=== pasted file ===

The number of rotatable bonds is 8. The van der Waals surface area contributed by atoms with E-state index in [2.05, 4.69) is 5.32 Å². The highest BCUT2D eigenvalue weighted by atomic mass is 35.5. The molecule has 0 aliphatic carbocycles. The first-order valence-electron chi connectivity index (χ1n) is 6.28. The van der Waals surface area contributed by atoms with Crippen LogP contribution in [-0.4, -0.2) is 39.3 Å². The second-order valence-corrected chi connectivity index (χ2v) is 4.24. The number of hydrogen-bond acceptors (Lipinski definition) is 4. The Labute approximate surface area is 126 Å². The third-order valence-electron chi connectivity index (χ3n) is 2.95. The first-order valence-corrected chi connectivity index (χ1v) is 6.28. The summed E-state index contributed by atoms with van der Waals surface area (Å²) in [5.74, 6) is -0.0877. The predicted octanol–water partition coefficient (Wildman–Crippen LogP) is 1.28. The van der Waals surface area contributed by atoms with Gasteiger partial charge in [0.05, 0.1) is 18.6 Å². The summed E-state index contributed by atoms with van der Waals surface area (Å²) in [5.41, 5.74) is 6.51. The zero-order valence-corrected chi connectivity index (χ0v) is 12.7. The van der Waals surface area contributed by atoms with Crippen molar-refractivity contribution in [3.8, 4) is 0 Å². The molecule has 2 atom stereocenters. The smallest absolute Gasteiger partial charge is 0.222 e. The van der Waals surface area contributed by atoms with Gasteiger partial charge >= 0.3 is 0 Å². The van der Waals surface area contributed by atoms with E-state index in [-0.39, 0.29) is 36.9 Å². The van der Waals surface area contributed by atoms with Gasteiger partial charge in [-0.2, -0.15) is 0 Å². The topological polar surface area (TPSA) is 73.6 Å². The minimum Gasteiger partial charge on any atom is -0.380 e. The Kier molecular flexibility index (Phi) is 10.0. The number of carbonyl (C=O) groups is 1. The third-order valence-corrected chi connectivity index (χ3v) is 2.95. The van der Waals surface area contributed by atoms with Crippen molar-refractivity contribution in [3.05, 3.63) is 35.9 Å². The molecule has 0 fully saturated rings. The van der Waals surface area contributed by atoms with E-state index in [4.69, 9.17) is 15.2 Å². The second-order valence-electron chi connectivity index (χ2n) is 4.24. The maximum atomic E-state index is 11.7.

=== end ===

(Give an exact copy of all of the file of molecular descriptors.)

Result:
The number of rotatable bonds is 8. The van der Waals surface area contributed by atoms with E-state index in [2.05, 4.69) is 5.32 Å². The highest BCUT2D eigenvalue weighted by atomic mass is 35.5. The molecule has 0 aliphatic carbocycles. The first-order valence-electron chi connectivity index (χ1n) is 6.28. The van der Waals surface area contributed by atoms with Crippen LogP contribution in [-0.4, -0.2) is 39.3 Å². The second-order valence-corrected chi connectivity index (χ2v) is 4.24. The number of hydrogen-bond acceptors (Lipinski definition) is 4. The Labute approximate surface area is 126 Å². The third-order valence-electron chi connectivity index (χ3n) is 2.95. The first-order valence-corrected chi connectivity index (χ1v) is 6.28. The summed E-state index contributed by atoms with van der Waals surface area (Å²) in [5.74, 6) is -0.0877. The predicted octanol–water partition coefficient (Wildman–Crippen LogP) is 1.28. The van der Waals surface area contributed by atoms with Gasteiger partial charge in [0.05, 0.1) is 18.6 Å². The summed E-state index contributed by atoms with van der Waals surface area (Å²) in [5.41, 5.74) is 6.51. The zero-order valence-corrected chi connectivity index (χ0v) is 12.7. The van der Waals surface area contributed by atoms with Crippen molar-refractivity contribution in [3.8, 4) is 0 Å². The molecule has 2 atom stereocenters. The smallest absolute Gasteiger partial charge is 0.222 e. The van der Waals surface area contributed by atoms with Gasteiger partial charge >= 0.3 is 0 Å². The van der Waals surface area contributed by atoms with E-state index in [-0.39, 0.29) is 36.9 Å². The van der Waals surface area contributed by atoms with Gasteiger partial charge in [-0.2, -0.15) is 0 Å². The topological polar surface area (TPSA) is 73.6 Å². The minimum Gasteiger partial charge on any atom is -0.380 e. The Kier molecular flexibility index (Phi) is 10.0. The number of carbonyl (C=O) groups is 1. The third-order valence-corrected chi connectivity index (χ3v) is 2.95. The van der Waals surface area contributed by atoms with Crippen molar-refractivity contribution in [3.05, 3.63) is 35.9 Å². The molecule has 0 fully saturated rings. The van der Waals surface area contributed by atoms with E-state index in [4.69, 9.17) is 15.2 Å². The second-order valence-electron chi connectivity index (χ2n) is 4.24. The maximum atomic E-state index is 11.7.